Matthew Holt

Don’t think anything is certain on the reform front

And in more from the “is it really bad enough out there to guarantee health reform?” front…

Pew Research is out with a poll showing that the numbers in favor of a major health care system reform are growing abut nowhere near as large as they were in 1993.


For those of you who are real survey geeks it’s (almost) worth noticing that Harris, which asks a similar three questions about appetite for reform never got above 40% for its “rebuilding” category back in 1993. I’m not sure why these are different numbers, but the last one I saw from Harris in favor of “complete rebuilding” was at 33%.

But the answer is that support from the public is no more a dead cert than it was in 1993–4.

5 replies »

  1. Not to beat around the bush: I had thought that those of us who do health care policy (for a living or for fun) agreed by now that only a fool would believe that deep health system reform was a certainty in 2009.
    I have yet to see any indication that the stage is set for reforms that can improve the value of care in a material way. For the thousandth time: the public doesn’t get it. And when the public doesn’t get it, it won’t get behind you when your reform plan runs into industry opposition. And any plan that substantially improves the value of care by forcing (through regulations or the payment system) industry players to get more efficient, rewarding quality rather than quantity, etc., will face fierce industry opposition. When doctors, hospitals, pharma, etc., put up their multi-million dollar ad campaigns condemning the cruel, bureaucratic government intrusions that (in their framing) prevent them from saving lives, the reform plans will collapse.
    Those of you who are still optimistic, take a look at what happened and is happening in New York and weep. NY has the highest Medicaid costs in the nation, and among the highest hospital costs, both of which are straining state budgets. When Spitzer was at the height of his power and approval after he was elected, he tried to reform the system and was crushed by an alliance of SEIU (1199) and the New York Hospital Association. It was a beautiful display of cynical self-interest overwhelming the public interest. And it is repeating itself now with the Paterson administration, now that Paterson has proposed his own reforms along the same lines. The latest I hear is that the anti-reform forces feel they are winning again and it is only a matter of time before Paterson surrenders on the material reforms.
    I’m a broken record on this: the stage is set for universal health care with minor system reforms this year IF the administration wants it. Survey show much higher support for that than for “system reforms.” The public wants universal health care. It does not understand the need for system reforms beyond insurance, nor does it have any idea what reforms would work to lower costs or improve quality. If you want system reform, you need to spend the next several years educating the public on the real cost drivers, where the money in healthcare goes, and where the system falls far short of quality benchmarks that could be attained using current knowledge.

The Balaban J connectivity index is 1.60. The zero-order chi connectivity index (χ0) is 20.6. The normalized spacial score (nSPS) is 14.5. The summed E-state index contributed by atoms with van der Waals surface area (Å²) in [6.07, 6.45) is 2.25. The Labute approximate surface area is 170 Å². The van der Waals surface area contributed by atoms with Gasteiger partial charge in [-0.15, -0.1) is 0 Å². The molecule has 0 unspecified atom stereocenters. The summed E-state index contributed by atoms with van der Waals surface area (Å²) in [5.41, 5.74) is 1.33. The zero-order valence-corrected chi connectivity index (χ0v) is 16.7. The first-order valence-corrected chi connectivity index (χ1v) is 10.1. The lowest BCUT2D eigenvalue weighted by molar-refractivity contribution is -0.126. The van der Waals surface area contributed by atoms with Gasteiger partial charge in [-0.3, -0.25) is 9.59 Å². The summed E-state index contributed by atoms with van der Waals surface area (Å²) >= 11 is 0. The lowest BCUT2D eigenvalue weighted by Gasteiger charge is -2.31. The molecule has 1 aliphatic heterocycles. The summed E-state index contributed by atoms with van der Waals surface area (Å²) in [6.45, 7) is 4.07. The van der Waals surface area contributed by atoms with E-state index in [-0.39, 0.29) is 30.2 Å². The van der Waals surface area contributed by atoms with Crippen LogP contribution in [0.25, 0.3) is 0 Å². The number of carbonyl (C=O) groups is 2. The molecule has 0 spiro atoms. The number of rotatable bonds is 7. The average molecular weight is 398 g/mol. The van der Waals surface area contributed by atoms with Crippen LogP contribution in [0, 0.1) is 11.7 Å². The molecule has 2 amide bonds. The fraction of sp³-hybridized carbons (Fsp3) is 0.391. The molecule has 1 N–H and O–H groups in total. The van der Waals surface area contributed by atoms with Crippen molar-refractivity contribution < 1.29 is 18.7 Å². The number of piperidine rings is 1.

2. My guess is the 20% who only want minor changes have never experienced a major heath care setback.
    If you believe that everyone in a car accident has the right to be taken to the hospital and treated then you believe in some form of socialized medicine. Now let’s move past the buzz words and try to solve the problem in a way everyone can afford. We are all in this together.

  3. MD, if there is no excuse for deficit spending is there an excuse then for deficit investment in healthcare, infastructure, global warming and energy conservation/conversion/financial oversight?
    Frankly we would NOT be in a deficit situation now if we/our fathers/grandfathers had stepped up and made timely investments for our/our kids/grandkids future instead of spending/borrowing what we/they had on ourselves/themselves.

  4. There is absolutly no excuse for deficit spending for healthcare. While time travel is proving possible by bringing future dollars from the future to the present, there is no way to know just how far into the future we can loot. Eventually some young politician elected President will discover there is no more money to borrow.
    One hundred years from now we are all dead, no matter what kind of healthcare we have. Borrowing for our selfish selves is not going to sit well with our grandchildren. They will simply default. With that eventuality, work backwards with our lenders’ considerations: are they dumb enough to loan us the money for healthcare?
    You answer it.

  5. Hillary started her hearings in September 1993 and HillaryCare was declared dead in September 1994 by Sen. Mitchell. We are still a long way from September 2009. However, I suspect that “reform” will fail for two reasons. First, it will be mired down in negotiations, as the recent White House Health Care Forum demonstrated. Second, the Dems have 15 years of pent-up demand from their interest groups for taxpayers’ dollars that, despite stimulus and omnibus, are a long way from being sated. To take a risk on health reform before feeding everyone at the table, and lose to a Republican resurgence, is unlikely.